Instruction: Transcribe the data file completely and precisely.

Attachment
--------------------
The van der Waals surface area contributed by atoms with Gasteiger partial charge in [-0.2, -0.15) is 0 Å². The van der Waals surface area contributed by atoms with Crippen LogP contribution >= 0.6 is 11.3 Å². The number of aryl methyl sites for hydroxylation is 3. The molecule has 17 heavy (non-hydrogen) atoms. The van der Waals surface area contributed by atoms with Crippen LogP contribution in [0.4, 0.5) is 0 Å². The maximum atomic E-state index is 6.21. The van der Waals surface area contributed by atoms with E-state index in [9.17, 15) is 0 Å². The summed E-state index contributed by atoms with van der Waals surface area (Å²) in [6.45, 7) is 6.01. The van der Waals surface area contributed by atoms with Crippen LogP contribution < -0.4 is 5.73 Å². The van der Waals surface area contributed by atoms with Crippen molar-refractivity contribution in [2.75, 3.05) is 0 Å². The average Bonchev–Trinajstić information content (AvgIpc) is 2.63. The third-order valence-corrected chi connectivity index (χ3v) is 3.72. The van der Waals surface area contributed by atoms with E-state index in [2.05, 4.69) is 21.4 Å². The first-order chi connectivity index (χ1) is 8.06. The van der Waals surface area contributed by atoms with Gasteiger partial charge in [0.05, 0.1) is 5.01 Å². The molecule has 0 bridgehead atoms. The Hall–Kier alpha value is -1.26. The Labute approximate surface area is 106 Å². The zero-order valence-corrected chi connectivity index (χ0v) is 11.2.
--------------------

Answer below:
The van der Waals surface area contributed by atoms with Gasteiger partial charge in [-0.2, -0.15) is 0 Å². The van der Waals surface area contributed by atoms with Crippen LogP contribution >= 0.6 is 11.3 Å². The number of aryl methyl sites for hydroxylation is 3. The molecule has 17 heavy (non-hydrogen) atoms. The van der Waals surface area contributed by atoms with Crippen LogP contribution in [0.4, 0.5) is 0 Å². The maximum atomic E-state index is 6.21. The van der Waals surface area contributed by atoms with E-state index in [9.17, 15) is 0 Å². The summed E-state index contributed by atoms with van der Waals surface area (Å²) in [6.45, 7) is 6.01. The van der Waals surface area contributed by atoms with Crippen LogP contribution < -0.4 is 5.73 Å². The van der Waals surface area contributed by atoms with Crippen molar-refractivity contribution in [2.75, 3.05) is 0 Å². The average Bonchev–Trinajstić information content (AvgIpc) is 2.63. The third-order valence-corrected chi connectivity index (χ3v) is 3.72. The van der Waals surface area contributed by atoms with E-state index in [2.05, 4.69) is 21.4 Å². The first-order chi connectivity index (χ1) is 8.06. The van der Waals surface area contributed by atoms with Gasteiger partial charge in [0.05, 0.1) is 5.01 Å². The molecule has 0 bridgehead atoms. The Hall–Kier alpha value is -1.26. The Labute approximate surface area is 106 Å². The zero-order valence-corrected chi connectivity index (χ0v) is 11.2.